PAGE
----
While WINGS of Rotary (WINGS) is not a new Rotary program, this was our first exchange since the pandemic. In general, an inbound team of usually two team leaders and 6-10 high school students from Japan visits us here in Rotary District 5750 for two weeks in March and then an outbound team of the same size visits Japan in Rotary District 2520 for two weeks in June. But it is so much more than that!
My husband, Jay, (Midtown OKC Rotarian) and I lead a (wonderful) team of 6 high school students to Japan in June. We also had the pleasure to host two of the inbound students from Japan. I know it is cliche to say but WINGS has been life-changing for us. What is so interesting is that I thought coming home from Japan would be the end but really it’s just the beginning. But first…
What is WINGS?
Although the all-caps name would normally indicate WINGS is an acronym, it is not. It describes the experience of Rotarians and selected high school students to spread their wings to cross cultures seeking and finding peace. For over 40 years, our district has partnered with sister Rotary District 2520 in Japan. This is a friendship exchange, a cultural study exchange, and truly a chance to really see Rotary and its people in action.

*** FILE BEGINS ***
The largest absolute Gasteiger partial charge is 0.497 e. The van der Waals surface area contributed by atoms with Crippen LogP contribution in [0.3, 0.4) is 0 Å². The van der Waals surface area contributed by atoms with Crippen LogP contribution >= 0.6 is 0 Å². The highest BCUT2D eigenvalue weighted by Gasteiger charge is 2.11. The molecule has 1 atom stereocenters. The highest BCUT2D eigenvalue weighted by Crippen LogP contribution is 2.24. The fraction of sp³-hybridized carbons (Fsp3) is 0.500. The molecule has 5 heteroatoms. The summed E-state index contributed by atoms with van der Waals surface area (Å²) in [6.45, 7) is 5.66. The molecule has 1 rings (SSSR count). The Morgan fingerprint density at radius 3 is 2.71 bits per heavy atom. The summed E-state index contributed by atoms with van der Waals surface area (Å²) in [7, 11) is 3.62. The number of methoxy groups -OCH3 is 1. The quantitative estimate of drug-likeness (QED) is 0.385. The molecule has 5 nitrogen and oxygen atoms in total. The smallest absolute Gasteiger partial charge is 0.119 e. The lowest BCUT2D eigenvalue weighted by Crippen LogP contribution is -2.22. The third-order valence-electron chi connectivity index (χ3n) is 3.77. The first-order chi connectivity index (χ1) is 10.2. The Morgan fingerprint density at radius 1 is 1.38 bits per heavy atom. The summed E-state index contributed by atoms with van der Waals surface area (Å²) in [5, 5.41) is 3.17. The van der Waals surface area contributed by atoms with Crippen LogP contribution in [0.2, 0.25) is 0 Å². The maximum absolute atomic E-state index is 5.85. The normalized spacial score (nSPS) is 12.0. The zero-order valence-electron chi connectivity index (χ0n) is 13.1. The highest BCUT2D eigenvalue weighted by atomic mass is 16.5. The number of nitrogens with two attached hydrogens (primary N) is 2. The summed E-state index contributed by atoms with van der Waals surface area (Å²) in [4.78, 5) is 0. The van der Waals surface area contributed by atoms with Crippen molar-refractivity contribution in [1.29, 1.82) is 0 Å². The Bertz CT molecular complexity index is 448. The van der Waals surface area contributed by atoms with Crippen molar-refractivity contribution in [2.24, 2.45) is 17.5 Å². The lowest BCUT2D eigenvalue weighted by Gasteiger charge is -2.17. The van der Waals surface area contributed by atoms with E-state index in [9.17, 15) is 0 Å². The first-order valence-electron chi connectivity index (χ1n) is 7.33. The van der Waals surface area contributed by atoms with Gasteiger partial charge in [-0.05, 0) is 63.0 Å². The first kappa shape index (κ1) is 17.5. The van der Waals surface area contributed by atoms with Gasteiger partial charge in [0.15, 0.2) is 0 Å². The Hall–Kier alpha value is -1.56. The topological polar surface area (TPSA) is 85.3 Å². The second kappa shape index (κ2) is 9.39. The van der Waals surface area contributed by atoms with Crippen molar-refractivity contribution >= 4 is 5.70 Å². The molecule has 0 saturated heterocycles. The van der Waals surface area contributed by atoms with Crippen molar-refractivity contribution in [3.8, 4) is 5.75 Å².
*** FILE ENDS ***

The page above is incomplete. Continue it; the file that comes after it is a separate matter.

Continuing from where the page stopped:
Our Experience in Japan
Giant hydrangeas, sumo wrestling, soba noodle challenge, hiking, drums, temples, castle ruins, conveyor belt sushi, folklore of dragons and kirin, yukata and wooden shoes, wasabi ice cream (it was delicious), an earthquake, soul-shaking tribute to the last big tsunami, giggles, apron dying, karaoke, onsens, being on the news (several times), sunrises at 4 am, samurais, coastal boat experiences, dancing, Rotary pin exchanges, natto, chopsticks, (too small) slippers, anime, art, beer, sake, family style dining, four-wheeling, fortunes, and one psychic reading (for me only). If I told you all we did each day, you might not believe it.
No matter how prepared we thought we were or tried to be, we were absolutely not prepared for this experience on so many levels. That is not a slight at all to those who spent countless hours getting us ready (Thank you, Keith Oehlert! And Evan and Heather Walter and so many others!); I believe this demonstrates the value of going out and doing something instead of just reading about or watching it.
We eat differently, sleep differently, spend time differently, shop for groceries differently, drive differently, and so many more aspects of life are just different. Because of that fact, we have a ton of stories! But beneath all of the differences, there is a commonality that overrides it all: We instantly connect because we share the same values of being people of action striving to create lasting change – across the globe, in our communities, and in ourselves.
I hope you will avail yourself to this next exchange by answering the call to host students, drive the team around, invite them to see where you work, join the WINGS committee, and/or get the word out to high schoolers you know to apply for this next year’s team.